The student media organization of California State University Northridge

Daily Sundial

The student media organization of California State University Northridge

Daily Sundial

The student media organization of California State University Northridge

Daily Sundial

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Students face Web portal hacking charges

George W. Bush is the president of what country? How many U.S. states are there?

It was apparently as simple as answering secret password questions such as these to hack into the personal network account of a student or faculty member last semester.

CSUN students Lena Chen, 20, and Jennifer Ngan, 19, are charged with infiltrating the campus account of a political science professor late last May, changing their grades and those of about 300 classmates.

In addition, the account’s initial password was changed and all incoming messages were forwarded to their own e-mail address. Later, they purportedly found personal information and used it to order pizza, sign up for magazine subscriptions and order a shipment of CDs under the name of the professor.

At their arraignment last month, the two defendants entered a “not guilty” plea and are scheduled to appear at the San Fernando Superior Courthouse on Sept. 26 for a pretrial proceeding. Neither Chen nor Ngan could be reached for comment.

For privacy reasons, the campus has chosen not to disclose the professor’s name.

“CSUN police were able to track the two students through the university server when the same account was accessed simultaneously,” said Frank Mateljan, spokesman for the L.A. city attorney’s office, at which point Chen reportedly confessed to the entire affair.

There was no indication during the initial police investigation that any of the other students in the political science course they were taking were involved, Mateljan said.

Chen and Ngan were then directed to William Watkins, vice president of student affairs, who said he met with the students to hear their response to the charges brought against them so as to determine the proper punishment.

The result was that they were “held accountable” for their alleged actions, said Watkins, who would not confirm if the former students were suspended or expelled.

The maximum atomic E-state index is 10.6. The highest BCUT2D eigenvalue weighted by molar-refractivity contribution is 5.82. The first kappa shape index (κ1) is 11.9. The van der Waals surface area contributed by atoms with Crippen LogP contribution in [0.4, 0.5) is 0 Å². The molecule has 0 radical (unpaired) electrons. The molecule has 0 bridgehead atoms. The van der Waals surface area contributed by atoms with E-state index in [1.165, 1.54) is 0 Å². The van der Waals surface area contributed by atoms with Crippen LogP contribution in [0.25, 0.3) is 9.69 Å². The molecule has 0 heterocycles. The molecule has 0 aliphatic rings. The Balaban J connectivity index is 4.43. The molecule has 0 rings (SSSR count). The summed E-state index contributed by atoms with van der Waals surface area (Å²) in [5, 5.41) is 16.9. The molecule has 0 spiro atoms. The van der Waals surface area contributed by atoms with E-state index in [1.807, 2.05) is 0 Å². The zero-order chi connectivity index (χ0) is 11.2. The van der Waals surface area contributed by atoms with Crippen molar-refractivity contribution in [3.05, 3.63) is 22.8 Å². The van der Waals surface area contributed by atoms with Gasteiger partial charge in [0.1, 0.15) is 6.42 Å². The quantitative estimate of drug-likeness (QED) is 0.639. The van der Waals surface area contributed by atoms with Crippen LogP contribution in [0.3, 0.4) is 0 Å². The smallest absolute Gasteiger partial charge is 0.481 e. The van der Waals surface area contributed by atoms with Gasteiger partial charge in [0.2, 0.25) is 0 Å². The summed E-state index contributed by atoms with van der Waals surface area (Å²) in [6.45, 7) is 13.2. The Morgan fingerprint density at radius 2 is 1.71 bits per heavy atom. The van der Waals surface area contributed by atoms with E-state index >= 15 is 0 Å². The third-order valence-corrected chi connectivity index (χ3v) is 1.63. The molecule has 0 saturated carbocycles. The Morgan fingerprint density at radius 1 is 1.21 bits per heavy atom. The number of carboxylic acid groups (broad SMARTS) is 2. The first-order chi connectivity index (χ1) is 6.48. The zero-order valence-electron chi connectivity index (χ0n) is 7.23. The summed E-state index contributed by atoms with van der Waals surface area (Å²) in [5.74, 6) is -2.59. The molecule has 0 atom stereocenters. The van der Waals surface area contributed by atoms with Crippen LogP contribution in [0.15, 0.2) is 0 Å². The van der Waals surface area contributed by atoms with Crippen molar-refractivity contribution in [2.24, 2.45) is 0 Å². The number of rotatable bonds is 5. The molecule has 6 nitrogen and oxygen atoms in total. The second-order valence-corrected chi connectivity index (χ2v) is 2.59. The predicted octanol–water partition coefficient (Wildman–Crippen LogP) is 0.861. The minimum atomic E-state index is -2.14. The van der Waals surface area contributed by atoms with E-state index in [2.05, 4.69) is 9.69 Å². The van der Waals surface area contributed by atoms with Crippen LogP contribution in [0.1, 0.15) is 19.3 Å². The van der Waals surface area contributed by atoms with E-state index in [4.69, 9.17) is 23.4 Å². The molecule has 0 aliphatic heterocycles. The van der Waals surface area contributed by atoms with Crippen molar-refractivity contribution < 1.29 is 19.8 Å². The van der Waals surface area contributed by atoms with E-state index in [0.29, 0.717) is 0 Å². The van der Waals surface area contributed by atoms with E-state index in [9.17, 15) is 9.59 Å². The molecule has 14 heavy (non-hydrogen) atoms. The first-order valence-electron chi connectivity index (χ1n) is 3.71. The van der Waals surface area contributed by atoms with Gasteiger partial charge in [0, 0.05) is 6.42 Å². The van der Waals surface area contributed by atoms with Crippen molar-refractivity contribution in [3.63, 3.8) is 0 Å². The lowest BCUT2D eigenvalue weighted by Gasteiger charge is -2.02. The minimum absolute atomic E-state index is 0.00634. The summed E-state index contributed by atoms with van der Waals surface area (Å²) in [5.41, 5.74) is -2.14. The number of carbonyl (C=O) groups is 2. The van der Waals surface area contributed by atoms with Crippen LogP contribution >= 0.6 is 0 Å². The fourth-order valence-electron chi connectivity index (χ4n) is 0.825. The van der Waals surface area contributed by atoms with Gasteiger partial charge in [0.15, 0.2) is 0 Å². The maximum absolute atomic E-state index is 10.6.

Both face criminal charges.

Chen faces two counts of illegally accessing a computer network, one count of altering that network, and one count of illegal use of private information. Ngan also faces two counts of illegally accessing a computer system, and one count of acquiring private information with the intent to defraud.

If convicted, they could spend one year in prison for each count, said Mateljan, though the sentences are often only one year, as multiple charges are typically merged.

Michael Zweiback, U.S. attorney in the cyber crimes and intellectual property unit, said that in these cases sentencing depends on the motives of the perpetrators and on whether their hacking caused a considerable amount of financial damage.

Ken Swisher, vice president of CSUN public relations, said the original grades have been restored and that the CSUN Web portal security will be updated, making it more difficult for hackers to deduce the passwords of students or of faculty.

“We’re always updating our security,” Swisher said. “It’s part of our normal process.”

Al Arboleda, information security officer, said students and faculty will now choose questions to answer from a predetermined list to retrieve forgotten passwords.

Some of the private information of faculty members has also been removed from their personal accounts, said Arboleda, who is redesigning the Web portal to make it more than just an online tool students use to add their classes and check their schedules.

Zweiback said universities often experience these breaches because their systems are designed to be user friendly and, as a result, security becomes a second priority.

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